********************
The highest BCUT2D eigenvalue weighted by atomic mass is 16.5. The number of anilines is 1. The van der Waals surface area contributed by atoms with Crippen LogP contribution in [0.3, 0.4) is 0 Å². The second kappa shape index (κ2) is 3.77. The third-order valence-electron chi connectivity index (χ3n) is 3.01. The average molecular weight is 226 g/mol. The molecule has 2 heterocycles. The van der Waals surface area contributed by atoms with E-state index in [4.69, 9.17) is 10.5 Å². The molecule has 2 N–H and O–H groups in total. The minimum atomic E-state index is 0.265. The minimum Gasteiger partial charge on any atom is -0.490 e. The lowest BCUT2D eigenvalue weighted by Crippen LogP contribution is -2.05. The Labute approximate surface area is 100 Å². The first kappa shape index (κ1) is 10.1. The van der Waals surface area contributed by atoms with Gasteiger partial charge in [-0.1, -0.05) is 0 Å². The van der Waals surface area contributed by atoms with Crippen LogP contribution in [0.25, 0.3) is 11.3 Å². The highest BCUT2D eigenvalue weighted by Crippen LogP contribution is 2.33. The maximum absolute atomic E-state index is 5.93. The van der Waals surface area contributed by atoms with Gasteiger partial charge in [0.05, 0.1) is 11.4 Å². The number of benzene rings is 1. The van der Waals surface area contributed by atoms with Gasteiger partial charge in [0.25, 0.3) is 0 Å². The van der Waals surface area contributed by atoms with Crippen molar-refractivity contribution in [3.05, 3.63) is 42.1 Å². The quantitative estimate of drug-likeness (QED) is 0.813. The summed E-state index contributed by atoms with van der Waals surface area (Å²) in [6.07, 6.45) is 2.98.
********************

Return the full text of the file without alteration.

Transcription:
The highest BCUT2D eigenvalue weighted by atomic mass is 16.5. The number of anilines is 1. The van der Waals surface area contributed by atoms with Crippen LogP contribution in [0.3, 0.4) is 0 Å². The second kappa shape index (κ2) is 3.77. The third-order valence-electron chi connectivity index (χ3n) is 3.01. The average molecular weight is 226 g/mol. The molecule has 2 heterocycles. The van der Waals surface area contributed by atoms with E-state index in [4.69, 9.17) is 10.5 Å². The molecule has 2 N–H and O–H groups in total. The minimum atomic E-state index is 0.265. The minimum Gasteiger partial charge on any atom is -0.490 e. The lowest BCUT2D eigenvalue weighted by Crippen LogP contribution is -2.05. The Labute approximate surface area is 100 Å². The first kappa shape index (κ1) is 10.1. The van der Waals surface area contributed by atoms with Gasteiger partial charge in [-0.1, -0.05) is 0 Å². The van der Waals surface area contributed by atoms with Crippen LogP contribution in [0.25, 0.3) is 11.3 Å². The highest BCUT2D eigenvalue weighted by Crippen LogP contribution is 2.33. The maximum absolute atomic E-state index is 5.93. The van der Waals surface area contributed by atoms with Gasteiger partial charge in [0.05, 0.1) is 11.4 Å². The number of benzene rings is 1. The van der Waals surface area contributed by atoms with Gasteiger partial charge in [0.25, 0.3) is 0 Å². The van der Waals surface area contributed by atoms with Crippen molar-refractivity contribution in [3.05, 3.63) is 42.1 Å². The quantitative estimate of drug-likeness (QED) is 0.813. The summed E-state index contributed by atoms with van der Waals surface area (Å²) in [6.07, 6.45) is 2.98.